The Liao Shi contains 116 volumes, including 30 volumes of Imperial Annals, 32 volumes of Records of Institutions, 8 volumes of Tables, 48 volumes of Biographies and Descriptions, and 1 volume of Glossary of National Language 國語解 Guoyijie (the Khitan language), which is a list of Khitan language words transcribed in Chinese characters. it is found in Chapter 116 - 遼史/卷116.
Many Chinese scholars of the time argued that the non-Han, "barbarian" Liao dynasty did not merit its own official history, but rather posited that the Liao histories should be an addendum to the history of the Song, which was ethnically Han Chinese. This was part of the larger dispute between the Mongol court and the Chinese literati scholars, in which the Chinese political theory whereby only one dynasty could be deemed legitimate at a time clashed with the Mongol's beliefs to the contrary. Due to this dispute between two different political cultures, the Liao Shi, as well as the histories of the concurrent Jin and Song dynasties, was not officially compiled until 1343-1344, when the pro-Chinese Chief Councillor Toqto'a took up the pre-Yuan histories project again. In its final form, this project conceded to the Mongol court's desire to treat the Liao, Jin, and Song as equally legitimate dynasties. The compilation of the Liao Shi was finished in one year by imperial historians, although without undergoing any but the most minimal of proofreadings. Because of this, the Liao Shi and the other two pre-Yuan histories are known for their technical errors, lack of precision, inconsistencies in transcribing non-Chinese terms and names, and over-lapping subject matter. Scholars have noted the internal and external contractions in Liao Shi as early as the Qing period. Nonetheless, the Liao Shi provides a large amount of knowledge on Khitan's imperium's tribal politics and traditions. Since Yelü Yan's Shilu and Chen Daren's Liao Shi have been lost, Toqto'a's Liao Shi is the only extant Chinese-style historical record of the Khitan empire.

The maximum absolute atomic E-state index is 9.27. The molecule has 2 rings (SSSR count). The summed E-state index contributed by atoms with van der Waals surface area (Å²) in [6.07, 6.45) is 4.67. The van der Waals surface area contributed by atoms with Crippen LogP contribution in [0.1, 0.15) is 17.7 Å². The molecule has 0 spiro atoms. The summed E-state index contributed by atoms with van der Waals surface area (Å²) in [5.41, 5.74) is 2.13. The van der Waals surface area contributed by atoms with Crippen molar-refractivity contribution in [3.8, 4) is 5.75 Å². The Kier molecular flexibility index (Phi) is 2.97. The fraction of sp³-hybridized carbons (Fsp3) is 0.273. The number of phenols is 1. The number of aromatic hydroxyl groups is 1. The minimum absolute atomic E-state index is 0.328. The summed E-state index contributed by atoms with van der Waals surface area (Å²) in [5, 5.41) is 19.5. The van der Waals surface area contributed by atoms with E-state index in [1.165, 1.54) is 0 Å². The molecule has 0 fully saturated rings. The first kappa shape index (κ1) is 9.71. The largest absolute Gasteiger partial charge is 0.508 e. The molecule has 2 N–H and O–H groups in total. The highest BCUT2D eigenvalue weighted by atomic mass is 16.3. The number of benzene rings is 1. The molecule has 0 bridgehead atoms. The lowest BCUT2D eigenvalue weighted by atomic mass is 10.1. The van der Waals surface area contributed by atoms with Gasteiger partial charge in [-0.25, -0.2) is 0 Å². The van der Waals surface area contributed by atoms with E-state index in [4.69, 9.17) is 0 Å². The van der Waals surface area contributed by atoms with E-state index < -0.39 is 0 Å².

The History of Liao was translated into Manchu as ᡩᠠᡳᠯᡳᠶᠣᠣ
ᠰᡠᡩᡠᡵᡳ Wylie: Dailiyan gurun i suduri, Möllendorff: Dailiyan gurun i suduri.
The Qing dynastyQianlong Emperor erroneously identified the Khitan people and their language with the Solons, leading him to use the Solon language to "correct" Chinese character transcriptions of Khitan names in the History of Liao in his "Imperial Liao Jin Yuan Three Histories National Language Explanation" (欽定遼金元三史國語解 Qinding Liao Jin Yuan sanshi guoyujie) project.
^Wilkinson, Endymion Porter (2000). Chinese History: A Manual. Volume 52 of Harvard Yenching Institute Cambridge, Mass: Harvard-Yenching Institute monograph series (illustrated, revised ed.). Harvard Univ Asia Center. p. 864. ISBN0674002490. ISSN0073-084X. Retrieved 24 April 2014.
^pp. 123-125 Howorth, H. H.. 1881. “The Northern Frontagers of China. Part V. The Khitai or Khitans”. Journal of the Royal Asiatic Society of Great Britain and Ireland 13 (2). Royal Asiatic Society of Great Britain and Ireland: 121–82. http://www.jstor.org/stable/25196875.